Bacterial cells are usually colorless because cytoplasm, for the most part, is transparent. Since the bacteria are colorless, it is almost essential to add a stain to make the bacteria more visible. Once stained, cell morphology can be observed.

Stains are solutions that contain a solute called a chromophore dissolved in a solvent. A chromophore is the color possessing portion of the solution and is therefore responsible for the stains color. Bacterial cells usually have a negative surface charge, meaning that a positively charged stain is needed to stain the surface of the cell. Most stains are basic and have a positively charged chromophore. When the stain is applied, there is an attraction between the negatively charged cell surface and the positively charged chromophore, leading to the surface of the cell taking on the color of the stain.

A stain that stains the background of a slide is referred to as a negative stain because of its negative charge. Remember that the surface of bacterial cells are negative. When a negative stain is applied, the stain is repelled from the surface of the cell because of the like charges. This causes the background to stained and the cell to remain colorless. This technique is useful for determining cell shape and arrangement. 

Working in teams of two, make smears of the bacterial species from your pure cultures and some additional specimens.  Follow these steps to make simple stains of the following organisms: Bacillus subtilis, Escherichia coli, Staphylococcus epidermidis, and Rhodospirillum rubrum.

Rhodospirillum rubrum is a unique organism that can be isolated from water and mud. It can growth both aerobically without light, or anaerobically in the presence of light. This is due to the fact that R. rubrum shifts energy metabolism to photosynthesis in the presence of light. It tends to possess a purple-red pigment when grown in light due to photosynthetic pigments, but the pigmentation may be lost if the organism is incubated in the absence of light.

Basic Staining (staining the cell surface)

  1. Obtain a clean slide. 
  2. Using aseptic technique, smear a loopful of bacterial sample from a pure culture onto the center of the slide.  (Remember:  you do not need to see any material on the loop; a tiny bit of broth, or a touch from a colony of agar surface contains many bacteria).  If the sample is from a slant, add a tiny drop of water. 
  3. Smear the sample in a circle on the slide, staying within the center 1/3 of the slide.  Particularly with the moistened sample from the agar slant, care must be taken to see that the bacteria from the colony are separated from each other so they may be observed individually.  This may take rather vigorous action with the loop as you smear onto the slide surface.  If you see dense particles, or a very turbid smear, you have chosen too large a sample. 
  4. Mark an “X” with a grease pencil to show the side of the slide with the bacteria.  (You would be surprised to know how many students turn the slide over during the procedure and inadvertently stain the wrong side, or try to observe the wrong side with the microscope.  The oil immersion lens will not focus of the bacterial cells if you have placed the slide on the stage smear side down.  If you are not sure, you can scratch the “X” mark to determine if you are on the correct side with staining or observing procedures.  You should not be able to see the smear itself.  If frosted slides are available, you can easily write the name of the organism on the frosted section.)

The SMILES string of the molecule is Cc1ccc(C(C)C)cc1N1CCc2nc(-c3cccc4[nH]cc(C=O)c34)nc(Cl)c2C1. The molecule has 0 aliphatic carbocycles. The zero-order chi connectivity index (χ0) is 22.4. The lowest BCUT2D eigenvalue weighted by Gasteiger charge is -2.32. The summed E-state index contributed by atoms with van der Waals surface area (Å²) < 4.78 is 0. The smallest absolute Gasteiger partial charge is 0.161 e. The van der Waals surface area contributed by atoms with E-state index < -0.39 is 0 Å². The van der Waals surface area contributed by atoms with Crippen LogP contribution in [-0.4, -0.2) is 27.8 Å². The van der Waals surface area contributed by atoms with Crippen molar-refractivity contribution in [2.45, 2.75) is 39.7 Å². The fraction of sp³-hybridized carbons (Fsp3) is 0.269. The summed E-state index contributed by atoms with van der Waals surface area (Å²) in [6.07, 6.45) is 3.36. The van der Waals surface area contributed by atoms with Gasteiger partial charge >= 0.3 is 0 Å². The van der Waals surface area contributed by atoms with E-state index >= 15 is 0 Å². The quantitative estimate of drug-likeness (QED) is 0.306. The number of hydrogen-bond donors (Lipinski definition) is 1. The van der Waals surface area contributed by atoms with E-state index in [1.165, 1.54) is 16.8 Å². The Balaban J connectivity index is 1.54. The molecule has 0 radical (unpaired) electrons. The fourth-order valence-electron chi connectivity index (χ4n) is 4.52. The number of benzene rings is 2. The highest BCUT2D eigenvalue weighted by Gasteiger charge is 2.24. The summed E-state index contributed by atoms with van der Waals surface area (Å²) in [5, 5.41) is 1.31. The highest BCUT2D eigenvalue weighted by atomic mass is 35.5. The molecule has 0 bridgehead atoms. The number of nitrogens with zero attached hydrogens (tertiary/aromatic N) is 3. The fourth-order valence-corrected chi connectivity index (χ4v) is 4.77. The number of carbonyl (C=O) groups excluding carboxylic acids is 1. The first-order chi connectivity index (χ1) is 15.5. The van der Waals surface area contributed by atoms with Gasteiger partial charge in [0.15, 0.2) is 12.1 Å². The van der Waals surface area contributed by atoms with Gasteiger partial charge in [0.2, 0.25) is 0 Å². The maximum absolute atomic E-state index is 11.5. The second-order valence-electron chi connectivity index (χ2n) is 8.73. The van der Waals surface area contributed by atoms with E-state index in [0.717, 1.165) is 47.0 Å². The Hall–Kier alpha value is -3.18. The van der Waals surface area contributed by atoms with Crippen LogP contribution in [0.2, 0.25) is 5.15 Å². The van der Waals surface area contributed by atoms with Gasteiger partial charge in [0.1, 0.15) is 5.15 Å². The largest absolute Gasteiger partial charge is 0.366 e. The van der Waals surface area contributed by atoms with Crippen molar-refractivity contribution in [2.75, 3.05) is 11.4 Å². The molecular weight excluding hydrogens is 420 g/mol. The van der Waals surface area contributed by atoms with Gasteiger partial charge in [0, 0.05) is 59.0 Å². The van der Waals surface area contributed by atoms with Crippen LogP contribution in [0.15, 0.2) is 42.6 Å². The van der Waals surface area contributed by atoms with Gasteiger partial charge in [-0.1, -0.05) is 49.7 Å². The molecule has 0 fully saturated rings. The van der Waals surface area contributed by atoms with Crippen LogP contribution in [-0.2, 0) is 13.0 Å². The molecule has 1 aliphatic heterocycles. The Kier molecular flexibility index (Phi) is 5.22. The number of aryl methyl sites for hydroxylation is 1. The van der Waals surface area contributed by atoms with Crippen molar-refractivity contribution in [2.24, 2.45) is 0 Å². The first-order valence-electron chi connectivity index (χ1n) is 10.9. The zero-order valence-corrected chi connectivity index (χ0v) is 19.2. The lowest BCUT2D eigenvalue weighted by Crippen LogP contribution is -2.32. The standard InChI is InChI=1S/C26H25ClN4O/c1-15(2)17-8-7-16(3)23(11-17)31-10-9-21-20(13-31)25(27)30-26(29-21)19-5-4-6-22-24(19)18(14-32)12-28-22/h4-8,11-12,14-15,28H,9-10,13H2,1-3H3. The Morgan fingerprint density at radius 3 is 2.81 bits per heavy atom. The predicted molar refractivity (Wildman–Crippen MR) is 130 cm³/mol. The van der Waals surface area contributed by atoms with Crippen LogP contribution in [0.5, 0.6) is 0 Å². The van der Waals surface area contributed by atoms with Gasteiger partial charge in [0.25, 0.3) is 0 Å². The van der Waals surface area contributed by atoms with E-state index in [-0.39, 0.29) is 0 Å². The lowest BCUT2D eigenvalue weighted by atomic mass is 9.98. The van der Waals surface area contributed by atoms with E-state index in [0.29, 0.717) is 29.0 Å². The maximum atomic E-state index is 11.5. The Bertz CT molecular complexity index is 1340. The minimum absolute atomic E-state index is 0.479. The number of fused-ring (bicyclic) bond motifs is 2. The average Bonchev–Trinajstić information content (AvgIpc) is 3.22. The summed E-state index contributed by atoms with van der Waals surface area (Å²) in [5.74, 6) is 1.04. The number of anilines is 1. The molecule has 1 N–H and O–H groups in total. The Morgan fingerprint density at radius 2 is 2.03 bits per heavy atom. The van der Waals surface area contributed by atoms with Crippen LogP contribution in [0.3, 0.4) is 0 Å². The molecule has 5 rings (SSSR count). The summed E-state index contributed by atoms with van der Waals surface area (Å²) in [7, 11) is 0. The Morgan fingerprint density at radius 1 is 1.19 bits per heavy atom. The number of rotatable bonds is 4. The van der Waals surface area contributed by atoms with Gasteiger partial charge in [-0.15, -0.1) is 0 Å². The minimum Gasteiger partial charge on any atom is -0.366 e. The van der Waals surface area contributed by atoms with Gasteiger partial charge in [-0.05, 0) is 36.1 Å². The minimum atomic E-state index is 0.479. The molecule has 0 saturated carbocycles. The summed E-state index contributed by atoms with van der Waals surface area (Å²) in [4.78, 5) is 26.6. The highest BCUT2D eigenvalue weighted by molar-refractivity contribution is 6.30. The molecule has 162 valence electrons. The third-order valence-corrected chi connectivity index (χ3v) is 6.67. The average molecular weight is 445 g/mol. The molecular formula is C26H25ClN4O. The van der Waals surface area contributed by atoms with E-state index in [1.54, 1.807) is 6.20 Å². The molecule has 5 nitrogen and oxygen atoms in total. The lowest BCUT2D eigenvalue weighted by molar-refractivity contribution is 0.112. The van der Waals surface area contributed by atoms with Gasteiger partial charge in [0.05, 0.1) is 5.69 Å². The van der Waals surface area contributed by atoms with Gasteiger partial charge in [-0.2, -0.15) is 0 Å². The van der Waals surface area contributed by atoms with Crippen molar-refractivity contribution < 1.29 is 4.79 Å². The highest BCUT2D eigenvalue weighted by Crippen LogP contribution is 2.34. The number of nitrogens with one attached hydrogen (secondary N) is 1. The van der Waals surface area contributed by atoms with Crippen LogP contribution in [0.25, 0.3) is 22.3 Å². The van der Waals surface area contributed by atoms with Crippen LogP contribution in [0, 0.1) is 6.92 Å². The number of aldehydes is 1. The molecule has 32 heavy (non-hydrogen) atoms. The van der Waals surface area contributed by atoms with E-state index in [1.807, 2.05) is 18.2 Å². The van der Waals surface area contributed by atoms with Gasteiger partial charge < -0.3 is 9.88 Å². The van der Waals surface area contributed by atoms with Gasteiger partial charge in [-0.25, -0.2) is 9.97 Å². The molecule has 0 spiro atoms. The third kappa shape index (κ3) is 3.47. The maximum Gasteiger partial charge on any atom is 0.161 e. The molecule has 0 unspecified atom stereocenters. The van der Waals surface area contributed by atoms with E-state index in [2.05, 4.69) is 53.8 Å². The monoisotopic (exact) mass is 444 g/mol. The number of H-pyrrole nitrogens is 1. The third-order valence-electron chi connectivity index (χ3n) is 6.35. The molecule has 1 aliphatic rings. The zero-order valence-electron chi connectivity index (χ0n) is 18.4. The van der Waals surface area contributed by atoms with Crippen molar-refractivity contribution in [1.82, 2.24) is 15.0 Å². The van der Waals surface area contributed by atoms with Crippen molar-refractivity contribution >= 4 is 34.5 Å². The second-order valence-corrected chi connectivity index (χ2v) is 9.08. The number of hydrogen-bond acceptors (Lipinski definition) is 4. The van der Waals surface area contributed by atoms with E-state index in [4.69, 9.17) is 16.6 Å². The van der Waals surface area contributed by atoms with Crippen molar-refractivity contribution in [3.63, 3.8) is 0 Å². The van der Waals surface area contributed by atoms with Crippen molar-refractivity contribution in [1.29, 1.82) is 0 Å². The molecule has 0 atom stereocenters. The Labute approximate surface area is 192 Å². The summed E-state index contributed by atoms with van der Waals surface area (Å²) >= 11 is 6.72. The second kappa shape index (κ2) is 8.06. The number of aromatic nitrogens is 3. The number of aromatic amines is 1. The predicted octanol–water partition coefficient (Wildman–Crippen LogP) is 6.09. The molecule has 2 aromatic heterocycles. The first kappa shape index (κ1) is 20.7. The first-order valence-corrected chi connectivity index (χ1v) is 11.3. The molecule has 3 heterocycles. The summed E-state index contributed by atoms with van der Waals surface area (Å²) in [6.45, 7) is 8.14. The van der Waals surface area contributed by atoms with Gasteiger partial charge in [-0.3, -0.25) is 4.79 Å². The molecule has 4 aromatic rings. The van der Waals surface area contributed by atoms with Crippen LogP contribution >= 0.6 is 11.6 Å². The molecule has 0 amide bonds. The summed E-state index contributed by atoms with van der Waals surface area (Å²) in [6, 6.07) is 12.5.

5. Let the preparation on the slide dry on the slide dryers atop the Bacti-Cinerator. Then, hold the slide (smear-side away from the heat) near the mouth of the Bacti-Cinerator for a few seconds, passing the slide in front of the chamber in sweeping motions to avoid overheating. Caution:  A greater length of time would heat the slide to the breaking point.  This procedure is known as “heat-fixing."  It kills the bacteria and causes them to adhere to the slide. 
  6. Let the slide cool. 
  7. Put 2-3 drops of a stain on the smear and let it sit for 2 minutes.  Use crystal violet (1 minute) or methylene blue (1 minute) or safranin (1-2 minutes).  Rinse gently with tap or distilled water. 
  8. Blot between sheets of bibulous paper.  (CAUTION):  Too much pressure will break the slide;  a “wiping” motion will remove the smear.) 
  9. Place on microscope and observe using all powers of your microscope, including oil immersion.  (If adequately blotted, it is not necessary to use a cover slip, even on oil immersion.) 
  10. Sketch and label your observations as to morphology and arrangement of cells.

Negative Staining (staining the slide background)

  1. On a clean slide, add a drop of India ink near one end of the slide. Do not let the drop spread or run.

  2. Using proper aseptic technique, sample the culture provided to you .

  3. Mix the sample of the bacteria with the drop of India ink, being careful not to spread out the drop of ink.

  4. Using another clean slide placed at an angle on the original slide, spread the drop out so that it starts to form a thin film on the slide.

  5. Draw the angled slide along the other slide, spreading the mixture of bacteria and stain evenly on the slide. Try to maintain consistent pressure to avoid thick and thin areas. 

  6. Let the slide air dry completely or carefully dry it on the slide dryer atop the Bacti-Cinerator (careful not to over dry, which will cause the ink to crack).

  7. Observe using all powers of your microscope, including oil immersion.